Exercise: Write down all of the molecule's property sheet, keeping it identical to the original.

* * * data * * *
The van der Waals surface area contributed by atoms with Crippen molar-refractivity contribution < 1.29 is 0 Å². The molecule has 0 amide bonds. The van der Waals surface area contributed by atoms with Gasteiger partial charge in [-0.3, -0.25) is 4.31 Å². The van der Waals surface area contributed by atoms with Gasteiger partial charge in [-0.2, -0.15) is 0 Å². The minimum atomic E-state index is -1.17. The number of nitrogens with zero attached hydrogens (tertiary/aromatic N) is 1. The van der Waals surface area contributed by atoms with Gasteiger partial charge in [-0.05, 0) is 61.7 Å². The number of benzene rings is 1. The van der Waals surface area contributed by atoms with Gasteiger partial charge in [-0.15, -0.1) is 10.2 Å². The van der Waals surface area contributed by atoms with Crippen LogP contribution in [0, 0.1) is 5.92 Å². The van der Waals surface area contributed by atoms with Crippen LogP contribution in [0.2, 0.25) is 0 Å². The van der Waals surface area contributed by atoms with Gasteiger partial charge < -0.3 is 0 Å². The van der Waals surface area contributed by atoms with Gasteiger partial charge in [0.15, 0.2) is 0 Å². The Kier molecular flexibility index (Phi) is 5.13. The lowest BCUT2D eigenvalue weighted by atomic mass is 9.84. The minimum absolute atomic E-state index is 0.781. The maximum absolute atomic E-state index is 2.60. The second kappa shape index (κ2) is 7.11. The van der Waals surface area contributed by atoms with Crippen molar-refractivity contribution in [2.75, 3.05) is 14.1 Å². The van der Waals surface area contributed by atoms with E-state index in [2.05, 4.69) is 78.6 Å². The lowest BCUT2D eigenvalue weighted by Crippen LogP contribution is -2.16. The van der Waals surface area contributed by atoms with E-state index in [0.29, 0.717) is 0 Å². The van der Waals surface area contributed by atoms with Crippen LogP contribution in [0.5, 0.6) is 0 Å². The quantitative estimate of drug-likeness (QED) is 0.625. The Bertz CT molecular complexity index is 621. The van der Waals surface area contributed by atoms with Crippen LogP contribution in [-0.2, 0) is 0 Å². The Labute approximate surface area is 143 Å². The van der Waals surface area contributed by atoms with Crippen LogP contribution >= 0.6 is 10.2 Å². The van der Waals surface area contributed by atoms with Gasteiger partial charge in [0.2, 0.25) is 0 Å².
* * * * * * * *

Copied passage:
The van der Waals surface area contributed by atoms with Crippen molar-refractivity contribution < 1.29 is 0 Å². The molecule has 0 amide bonds. The van der Waals surface area contributed by atoms with Gasteiger partial charge in [-0.3, -0.25) is 4.31 Å². The van der Waals surface area contributed by atoms with Gasteiger partial charge in [-0.2, -0.15) is 0 Å². The minimum atomic E-state index is -1.17. The number of nitrogens with zero attached hydrogens (tertiary/aromatic N) is 1. The van der Waals surface area contributed by atoms with Gasteiger partial charge in [-0.05, 0) is 61.7 Å². The number of benzene rings is 1. The van der Waals surface area contributed by atoms with Gasteiger partial charge in [-0.15, -0.1) is 10.2 Å². The van der Waals surface area contributed by atoms with Crippen LogP contribution in [0, 0.1) is 5.92 Å². The van der Waals surface area contributed by atoms with Crippen LogP contribution in [0.2, 0.25) is 0 Å². The van der Waals surface area contributed by atoms with Gasteiger partial charge < -0.3 is 0 Å². The van der Waals surface area contributed by atoms with Gasteiger partial charge in [0.15, 0.2) is 0 Å². The Kier molecular flexibility index (Phi) is 5.13. The lowest BCUT2D eigenvalue weighted by atomic mass is 9.84. The minimum absolute atomic E-state index is 0.781. The maximum absolute atomic E-state index is 2.60. The second kappa shape index (κ2) is 7.11. The van der Waals surface area contributed by atoms with Crippen molar-refractivity contribution in [2.75, 3.05) is 14.1 Å². The van der Waals surface area contributed by atoms with E-state index in [2.05, 4.69) is 78.6 Å². The lowest BCUT2D eigenvalue weighted by Crippen LogP contribution is -2.16. The van der Waals surface area contributed by atoms with E-state index in [0.29, 0.717) is 0 Å². The van der Waals surface area contributed by atoms with Crippen LogP contribution in [0.5, 0.6) is 0 Å². The quantitative estimate of drug-likeness (QED) is 0.625. The Bertz CT molecular complexity index is 621. The van der Waals surface area contributed by atoms with Crippen LogP contribution in [-0.2, 0) is 0 Å². The Labute approximate surface area is 143 Å². The van der Waals surface area contributed by atoms with Crippen LogP contribution >= 0.6 is 10.2 Å². The van der Waals surface area contributed by atoms with Gasteiger partial charge in [0.2, 0.25) is 0 Å².